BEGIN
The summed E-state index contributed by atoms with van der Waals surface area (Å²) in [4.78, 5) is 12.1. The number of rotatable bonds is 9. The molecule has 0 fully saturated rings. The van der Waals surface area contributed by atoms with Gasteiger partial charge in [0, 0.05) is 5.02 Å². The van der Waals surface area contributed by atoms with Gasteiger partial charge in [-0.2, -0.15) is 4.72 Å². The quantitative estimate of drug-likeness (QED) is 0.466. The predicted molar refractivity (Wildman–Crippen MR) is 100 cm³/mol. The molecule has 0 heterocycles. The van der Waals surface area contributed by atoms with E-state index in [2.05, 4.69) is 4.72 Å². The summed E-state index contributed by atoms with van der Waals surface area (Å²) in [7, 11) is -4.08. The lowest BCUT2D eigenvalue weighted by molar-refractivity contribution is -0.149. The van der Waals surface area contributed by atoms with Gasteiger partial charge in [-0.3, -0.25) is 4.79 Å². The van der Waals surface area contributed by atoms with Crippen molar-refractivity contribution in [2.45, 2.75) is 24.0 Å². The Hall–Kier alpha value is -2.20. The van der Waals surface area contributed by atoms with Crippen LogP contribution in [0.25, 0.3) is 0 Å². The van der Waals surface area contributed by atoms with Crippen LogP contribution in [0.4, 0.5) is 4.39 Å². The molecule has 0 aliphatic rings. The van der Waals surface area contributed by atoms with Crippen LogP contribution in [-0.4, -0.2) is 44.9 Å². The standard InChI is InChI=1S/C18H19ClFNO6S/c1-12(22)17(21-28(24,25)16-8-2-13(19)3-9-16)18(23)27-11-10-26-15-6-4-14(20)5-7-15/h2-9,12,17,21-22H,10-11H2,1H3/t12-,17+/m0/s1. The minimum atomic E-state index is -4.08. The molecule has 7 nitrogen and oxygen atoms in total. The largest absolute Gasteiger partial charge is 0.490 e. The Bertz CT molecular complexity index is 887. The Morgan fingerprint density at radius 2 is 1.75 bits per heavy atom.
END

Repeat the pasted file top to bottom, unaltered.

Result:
The summed E-state index contributed by atoms with van der Waals surface area (Å²) in [4.78, 5) is 12.1. The number of rotatable bonds is 9. The molecule has 0 fully saturated rings. The van der Waals surface area contributed by atoms with Gasteiger partial charge in [0, 0.05) is 5.02 Å². The van der Waals surface area contributed by atoms with Gasteiger partial charge in [-0.2, -0.15) is 4.72 Å². The quantitative estimate of drug-likeness (QED) is 0.466. The predicted molar refractivity (Wildman–Crippen MR) is 100 cm³/mol. The molecule has 0 heterocycles. The van der Waals surface area contributed by atoms with E-state index in [2.05, 4.69) is 4.72 Å². The summed E-state index contributed by atoms with van der Waals surface area (Å²) in [7, 11) is -4.08. The lowest BCUT2D eigenvalue weighted by molar-refractivity contribution is -0.149. The van der Waals surface area contributed by atoms with Gasteiger partial charge in [-0.3, -0.25) is 4.79 Å². The van der Waals surface area contributed by atoms with Crippen molar-refractivity contribution in [2.45, 2.75) is 24.0 Å². The Hall–Kier alpha value is -2.20. The van der Waals surface area contributed by atoms with Crippen LogP contribution in [0.25, 0.3) is 0 Å². The van der Waals surface area contributed by atoms with Crippen LogP contribution in [0.4, 0.5) is 4.39 Å². The molecule has 0 aliphatic rings. The van der Waals surface area contributed by atoms with Crippen LogP contribution in [-0.4, -0.2) is 44.9 Å². The standard InChI is InChI=1S/C18H19ClFNO6S/c1-12(22)17(21-28(24,25)16-8-2-13(19)3-9-16)18(23)27-11-10-26-15-6-4-14(20)5-7-15/h2-9,12,17,21-22H,10-11H2,1H3/t12-,17+/m0/s1. The minimum atomic E-state index is -4.08. The molecule has 7 nitrogen and oxygen atoms in total. The largest absolute Gasteiger partial charge is 0.490 e. The Bertz CT molecular complexity index is 887. The Morgan fingerprint density at radius 2 is 1.75 bits per heavy atom.